District Judge Katherine Polk Failla imposed significant sanctions in Arrowhead Capital Finance, LTD v. Seven Arts Entertainment, Inc., 2016 U.S. Dist. LEXIS 126545 (S.D.N.Y. Sept. 16, 2016), following Defendants’ repeated failure to cooperate in discovery and comply with the terms of her previously issued discovery orders.
The Backdrop. Plaintiff sued Defendants in 2014 seeking to enforce an incontestable judgment that it had no practical means of enforcing because all of the assets held by the debtor had been sold to Defendants. Defendants filed a motion to dismiss, arguing the Court lacked personal jurisdiction. The Court denied the motion pending discovery. In a letter dated September 21, 2015, Plaintiff claimed that Defendants and their attorney had engaged in various forms of misconduct during discovery. Specifically, Plaintiff alleged that Defendants had puffed up their discovery with a nonresponsive document production, while simultaneously refusing to produce responsive documents. Plaintiff also alleged that the discovery responses were incomplete and these issues were exacerbated by Defendants’ failure to produce key witnesses for deposition. The Court held a conference to address Plaintiff’s concerns. During the conference, Defendants’ counsel acknowledged that he had not reviewed the discovery responses and merely forwarded the materials he received from his client, Defendants’ CEO.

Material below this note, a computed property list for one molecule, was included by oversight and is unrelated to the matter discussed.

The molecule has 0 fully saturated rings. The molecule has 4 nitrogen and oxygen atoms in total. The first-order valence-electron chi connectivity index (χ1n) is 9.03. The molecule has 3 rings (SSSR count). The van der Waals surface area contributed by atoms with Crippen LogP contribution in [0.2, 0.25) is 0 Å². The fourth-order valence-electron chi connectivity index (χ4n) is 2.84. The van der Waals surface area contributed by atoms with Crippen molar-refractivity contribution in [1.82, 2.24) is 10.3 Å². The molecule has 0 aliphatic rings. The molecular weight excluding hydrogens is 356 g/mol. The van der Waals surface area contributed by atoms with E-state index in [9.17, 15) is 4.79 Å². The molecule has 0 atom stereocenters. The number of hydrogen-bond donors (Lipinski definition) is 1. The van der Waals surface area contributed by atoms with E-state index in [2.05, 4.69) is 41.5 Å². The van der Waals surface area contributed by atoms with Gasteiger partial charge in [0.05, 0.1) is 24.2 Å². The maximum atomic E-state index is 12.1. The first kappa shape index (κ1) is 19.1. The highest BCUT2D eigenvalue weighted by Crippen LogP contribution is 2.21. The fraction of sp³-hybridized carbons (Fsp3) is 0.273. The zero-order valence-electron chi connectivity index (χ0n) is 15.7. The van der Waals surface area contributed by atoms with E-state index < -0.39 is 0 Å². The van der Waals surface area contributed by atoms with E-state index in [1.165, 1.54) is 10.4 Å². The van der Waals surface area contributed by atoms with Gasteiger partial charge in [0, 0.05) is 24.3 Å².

The Court’s First Step. Based on information received during a conference with the parties, the Court stated it had no confidence that Defendants were meeting their discovery obligations. The Court ordered Defendants’ CEO to personally appear before the Court and testify concerning the alleged discovery misconduct following Plaintiff’s opportunity to depose multiple witnesses. The Court also asked Plaintiff’s counsel to provide a list of the responsive documents Defendants had failed to produce and ordered Defendants to produce the documents identified by Plaintiff. Nevertheless, Defendants continued to refuse to produce witnesses for deposition or produce the required documents.
The Contempt Hearing. Because Defendants’ CEO appeared to be directing Defendants’ counsel not to produce responsive documents or key witnesses, Plaintiff move for sanctions. Defendants’ CEO testified that his offices were “paperless” and all records were stored on a server maintained by a third party that had destroyed the records in issue–after Defendants failed to pay their bills. The CEO also cast blame on various staff people to whom he had purportedly delegated the task of compliance with the Court’s order.
The Court Was Not Amused. The Court concluded that Defendants were willfully making misrepresentations to the Court, cancelling depositions, and violating the Court’s orders for the purpose of withholding information from Plaintiff. As such, the Court held that Defendants had forfeited their jurisdictional arguments through non-compliance with the Court’s discovery order and stated that the jury would receive a spoliation instruction, as appropriate, on any claims submitted to the jury. Defendants’ CEO also was ordered to pay Plaintiff’s costs in association with bringing its motions in regard to discovery misconduct and was ordered to retain separate legal counsel to conduct a thorough review of Defendants’ files and determine if any additional responsive information remained to be produced. This counsel also would represent Defendants in any future discovery hearings. Defendants’ counsel, who was deemed complicit in the violations, also was ordered to pay a portion of Plaintiff’s costs.
This decision reinforces that counsel may not blindly follow the instructions of their clients and have a duty to ensure that good faith efforts are taken to comply with a parties’ discovery obligations.